Posted by: BibleScienceGuy | January 20, 2016

Who Taught Kepler?

(3 Minute Read)


Woof! Woof! This is Kepler, Master’s Jack Russell terrier. I’m writing an article for Master’s blog.

Master is the BibleScienceGuy, and he said I could write about what I did on a recent camping trip. This will be short — Master needs the computer.

I caught another chipmunk!!!
This is my 3rd kill!!!

When we go camping, Master has been hobbling me with a plastic water jug​ tied to the end of my 15-foot-tether as shown in this picture to keep me from running too far away​.

This 8-lb-weight slowed me down till it sprang a leak and lost half the water. Now I can run fast again with only a half-gallon to drag.

My amazing nose keeps me informed of all the chipmunk activities around our campsite. They run around untethered and get into everything. It was up to me to put a stop to it. (Master cannot catch them; he is too slow. He can’t even find them, because he can’t smell them. He has a great big beautiful nose, but despite its size, it doesn’t work very well.)

My catch is in the leaves at my feet

My catch is in the leaves at my feet

I ran down the trail from our campsite dragging the jug through the woods behind me and caught one of the sassy little critters.

I stood over my kill looking at Master through the woods hoping he would leave the campfire and come see my work. Finally he and Missus came.

They were very excited for me and said what a good job I did. Master told me that I glorify my Creator by doing very well what He well-designed me to do.

I was so proud and very pleased with Master’s praise! I am very good at catching chipmunks. You have to be very fast and very quick to catch these shifty little varmints. I kill them instantly so they don’t suffer. I’m a lean, mean, chipmunk-catching machine.

I carried the chipmunk back to camp in my mouth

I carried the chipmunk in my mouth

I buried the chipmunk and Missus took me back to our camp. I immediately ran back to get my chipmunk. I dug it up and carried it back to camp in my mouth. I reburied it twice more.

There are still way too many chipmunks in that campground. I’m going to fix the problem next time we camp there.

You can read about my other kills if you want on Master’s blog. Master wrote about my catching a big black squirrel that got in our house in Kepler & the Psycho Squirrel. He wrote about my first chipmunk kill in Taunting Kepler.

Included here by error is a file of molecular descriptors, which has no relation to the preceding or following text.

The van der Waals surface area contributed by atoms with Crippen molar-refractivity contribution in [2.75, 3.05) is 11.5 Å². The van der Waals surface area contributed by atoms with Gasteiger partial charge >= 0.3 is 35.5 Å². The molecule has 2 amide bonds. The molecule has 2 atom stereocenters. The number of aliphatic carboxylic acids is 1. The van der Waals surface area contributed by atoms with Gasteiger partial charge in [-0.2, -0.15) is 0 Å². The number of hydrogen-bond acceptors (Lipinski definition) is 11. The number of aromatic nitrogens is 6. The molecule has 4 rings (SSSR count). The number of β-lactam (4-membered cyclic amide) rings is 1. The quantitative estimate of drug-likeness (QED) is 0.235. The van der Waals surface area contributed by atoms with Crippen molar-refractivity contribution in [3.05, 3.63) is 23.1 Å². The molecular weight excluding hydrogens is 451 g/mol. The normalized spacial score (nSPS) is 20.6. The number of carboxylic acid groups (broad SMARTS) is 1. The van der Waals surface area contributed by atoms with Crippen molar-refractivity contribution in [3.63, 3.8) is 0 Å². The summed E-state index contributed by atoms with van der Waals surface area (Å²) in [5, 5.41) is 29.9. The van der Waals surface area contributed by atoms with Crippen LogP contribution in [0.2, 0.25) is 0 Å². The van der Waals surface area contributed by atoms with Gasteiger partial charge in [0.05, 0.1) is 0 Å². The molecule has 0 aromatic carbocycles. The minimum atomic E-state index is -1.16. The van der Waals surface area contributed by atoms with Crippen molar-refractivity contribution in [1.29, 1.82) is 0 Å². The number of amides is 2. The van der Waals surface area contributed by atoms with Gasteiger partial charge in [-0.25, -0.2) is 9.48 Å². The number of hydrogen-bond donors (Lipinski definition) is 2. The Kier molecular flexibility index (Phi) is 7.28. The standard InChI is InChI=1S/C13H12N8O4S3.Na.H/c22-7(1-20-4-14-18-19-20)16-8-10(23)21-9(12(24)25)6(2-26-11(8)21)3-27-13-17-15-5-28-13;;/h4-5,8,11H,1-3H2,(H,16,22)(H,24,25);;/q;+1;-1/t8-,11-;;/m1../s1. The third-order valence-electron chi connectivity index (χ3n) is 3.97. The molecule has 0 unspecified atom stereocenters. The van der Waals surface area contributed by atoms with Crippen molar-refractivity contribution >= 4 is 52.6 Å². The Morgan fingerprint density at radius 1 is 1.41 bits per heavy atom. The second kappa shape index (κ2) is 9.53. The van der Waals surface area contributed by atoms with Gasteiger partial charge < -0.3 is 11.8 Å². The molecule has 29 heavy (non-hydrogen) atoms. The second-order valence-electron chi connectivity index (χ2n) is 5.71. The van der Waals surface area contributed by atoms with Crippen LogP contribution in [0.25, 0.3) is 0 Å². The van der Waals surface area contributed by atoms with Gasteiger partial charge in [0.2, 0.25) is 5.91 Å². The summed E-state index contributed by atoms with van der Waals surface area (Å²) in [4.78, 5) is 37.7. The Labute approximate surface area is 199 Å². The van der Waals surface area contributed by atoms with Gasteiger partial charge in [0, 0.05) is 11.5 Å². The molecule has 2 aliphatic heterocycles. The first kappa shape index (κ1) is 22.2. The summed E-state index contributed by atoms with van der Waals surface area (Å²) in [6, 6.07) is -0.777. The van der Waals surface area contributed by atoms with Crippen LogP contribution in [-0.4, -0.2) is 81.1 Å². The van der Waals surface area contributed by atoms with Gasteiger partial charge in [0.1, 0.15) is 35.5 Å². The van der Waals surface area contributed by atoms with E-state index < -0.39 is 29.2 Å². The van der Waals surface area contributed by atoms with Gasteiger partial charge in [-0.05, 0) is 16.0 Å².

Even though my Wirehaired Vizsla playmate Sanna is almost three times my size now, I am ahead of her on kills, 3-0. I will show her how to do it next time I visit her.

The Creator designed Sanna to point and retrieve birds; I don’t think He designed her to catch squirrels and chipmunks like He designed me to do. So I think I will stay the Chipmunk Champ.

Master sometimes asks people, “Who taught Kepler how to catch chipmunks and squirrels?” Nobody ever taught me how to do it. I just know.

Master tells people, “The Creator built this capability into Kepler’s DNA. Imagine the complexity of that coding job! No human has any idea how to write that code in the DNA.” (Don’t ask me about DNA. I don’t know. But that’s what I hear Master tell people.)

I'm wearing my superhero cape

I’m wearing my superhero cape

Master says that asking
“Who taught Kepler?”
is a question like many of the questions God asked Job some 4,000 years ago. The Creator used such questions to demonstrate His profound wisdom to Job:
“Can you hunt the prey for the lion,
Or satisfy the appetite of the young lions,
When they crouch in their dens
And lie in wait in their lair?
Do you give the horse his might?
Do you clothe his neck with a mane?
Is it by your understanding that the hawk soars,
Stretching his wings toward the south?
Is it at your command that the eagle mounts up
And makes his nest on high?”

(Job 38:39-40; 39:19,26-27 NASB)

I feel like a superhero when, as Master says, I “do very well what God well-designed me to do.” Missus even made me this superhero cape that I’m modeling here with Master. This is how I glorify my Creator — by doing very well what God well-designed me to do.

Here are questions to think about that I got from Master.

Questions to Ponder
  1. How do your pets glorify their Creator?